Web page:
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Piper Reed: The Great Gypsy: Kimbery Willis Holt

Book: Piper Reed: The Great Gypsy
Author: Kimberly Willis Holt
Illustrator: Christine Davenier
Pages: 160
Age Range: 8 to 12

Piper ReedBackground: I haven't yet read Piper Reed: Navy Brat, but I included it in the very first edition of my reviews that made me want the book feature, based on this assessment from Marcie at World of Words: "Are you looking for a book for girls (or guys) who have "graduated" from Junie B., but still need a good, short chapter book to keep them reading? This is the book." I remembered that, and when the opportunity arose at ALA to pick up the advance copy of the second book in the series: Piper Reed: The Great Gypsy, I didn't hesitate. And I agree completely with Marcie's assessment.

Review: Piper Reed: The Great Gypsy, written by Kimberly Willis Holt and illustrated by Christine Davenier, is about 10 months in the life of nine-year-old Piper Reed. When the story begins, Piper is living with her mother and two sisters on a navy base in Pensacola. Her father has just left on a six-month tour of duty, and the family is still adapting to his absence. But Piper has plenty to keep her occupied, from meetings of The Gypsy Club (of which Piper is the founding member) to short family trips to plans for a pet show.

This book had a feel to me of classic middle grade fiction. The Reeds reminded me a bit of the Melendy family (except for the first-person viewpoint centered on Piper, and the presence of email). There's not so much a plot as a series of incidents, as the reader spends time with a family that feels real. Piper's older sister Tori worries about her weight, is horrified by her first pimple, and has a first crush on a boy. Piper's younger sister Sam is always poking her nose into Piper's business, and is very briefly traumatized by the death of her pet goldfish, Peaches. Piper is mean to Tori, defends Sam from the attacks of others, and wants to do something big to impress her father. She's dyslexic, but this is a minor point in the story, not much more significant than her hair color.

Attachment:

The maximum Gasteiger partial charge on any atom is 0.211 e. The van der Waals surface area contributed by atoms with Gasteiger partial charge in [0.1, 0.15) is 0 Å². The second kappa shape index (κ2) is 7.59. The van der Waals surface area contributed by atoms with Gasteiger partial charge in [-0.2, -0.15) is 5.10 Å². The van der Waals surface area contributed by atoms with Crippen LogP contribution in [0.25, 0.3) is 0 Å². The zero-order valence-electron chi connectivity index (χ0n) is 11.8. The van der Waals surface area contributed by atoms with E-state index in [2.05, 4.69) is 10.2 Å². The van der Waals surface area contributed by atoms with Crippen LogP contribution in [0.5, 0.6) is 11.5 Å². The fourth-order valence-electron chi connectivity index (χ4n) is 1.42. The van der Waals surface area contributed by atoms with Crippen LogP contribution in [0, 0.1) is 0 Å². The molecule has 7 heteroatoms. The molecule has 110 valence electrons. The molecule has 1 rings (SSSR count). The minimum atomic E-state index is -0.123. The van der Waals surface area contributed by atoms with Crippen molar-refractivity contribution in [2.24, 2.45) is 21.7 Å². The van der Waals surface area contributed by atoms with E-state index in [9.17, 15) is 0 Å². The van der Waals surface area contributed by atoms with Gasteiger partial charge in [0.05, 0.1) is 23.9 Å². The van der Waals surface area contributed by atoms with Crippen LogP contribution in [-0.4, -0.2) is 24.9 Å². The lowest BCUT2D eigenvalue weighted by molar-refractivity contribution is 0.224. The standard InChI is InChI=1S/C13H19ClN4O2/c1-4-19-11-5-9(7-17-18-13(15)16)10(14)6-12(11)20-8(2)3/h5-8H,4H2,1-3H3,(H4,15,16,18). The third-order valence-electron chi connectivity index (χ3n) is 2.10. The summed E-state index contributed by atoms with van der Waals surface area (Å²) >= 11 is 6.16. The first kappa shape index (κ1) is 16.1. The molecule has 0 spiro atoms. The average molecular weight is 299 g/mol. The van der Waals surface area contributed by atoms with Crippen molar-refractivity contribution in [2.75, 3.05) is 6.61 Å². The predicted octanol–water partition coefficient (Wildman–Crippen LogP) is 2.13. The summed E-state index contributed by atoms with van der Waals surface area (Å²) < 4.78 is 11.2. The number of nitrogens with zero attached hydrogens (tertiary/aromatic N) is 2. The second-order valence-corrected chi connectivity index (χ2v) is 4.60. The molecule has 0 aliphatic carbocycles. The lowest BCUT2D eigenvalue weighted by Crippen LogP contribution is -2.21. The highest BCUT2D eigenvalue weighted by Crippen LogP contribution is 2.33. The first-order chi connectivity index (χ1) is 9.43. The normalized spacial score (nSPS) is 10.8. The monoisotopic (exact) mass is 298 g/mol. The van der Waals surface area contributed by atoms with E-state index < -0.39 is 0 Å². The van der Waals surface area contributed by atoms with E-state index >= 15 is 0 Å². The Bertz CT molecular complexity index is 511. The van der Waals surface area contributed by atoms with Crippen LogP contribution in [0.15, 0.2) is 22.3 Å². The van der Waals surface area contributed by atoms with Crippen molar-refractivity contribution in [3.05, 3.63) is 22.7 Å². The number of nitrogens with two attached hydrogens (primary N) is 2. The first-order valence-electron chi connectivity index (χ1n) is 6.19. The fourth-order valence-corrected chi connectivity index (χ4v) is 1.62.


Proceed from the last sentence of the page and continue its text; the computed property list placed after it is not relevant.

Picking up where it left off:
Christine Davenier's illustrations complement the text perfectly. My favorite is a sketch of Piper's hummingbird expert uncle visiting Piper's class for show and tell. He's wearing his hummingbird hat, and sitting hunched over in a little elementary school seat. The teacher clearly doesn't know what to make of him. There's also a priceless picture of Tori, drinking her first cafe au lait in New Orleans, fingers delicately extended, nose in the air. The text reads:

"Tori held the mug with her pinky finger pointing out. Her nose circled above the rim, as she took in a long sniff. Finally she closed her eyes and took a giant gulp of the cafe au lait. Her lip curled, but after she swallowed, she announced, "Scrumptious!"

Tori always liked to think she was grown up."

Piper Reed: The Great Gypsy has just the right amount of sentimentality - enough to give the book heart, without being sappy. Piper and Sam choose the "saddest" Christmas tree, "a Charlie Brown tree". Piper's mom and the girls make sand angels on Christmas day, but are saddened by the missing spot where the dad's angel should be. But not to worry -- the ending is perfect!

Highly recommended for kids just reaching into middle grade fiction who want day-to-day stories that they can relate to. Although the characters are mostly girls, there's not much "girl stuff" in Piper Reed: The Great Gypsy - I think that boys would enjoy this one, too. It would make a nice classroom read-aloud for second or third graders. Personally, I'm going to use this series the same way I use the Clementine books, as a sure-fire gift idea for girls of a certain age (the age range here being a year or two older than the one for Clementine). And I'll look forward to Piper's next outing.

Publisher: Henry Holt
Publication Date: August 19, 2008
Source of Book: Advance review copy from the publisher
Other Blog Reviews: BooksForKidsBlog, Jelly Mom
Author Interviews: Cynsations, The Karianna Spectrum

© 2009 by Jennifer Robinson of Jen Robinson's Book Page. All rights reserved.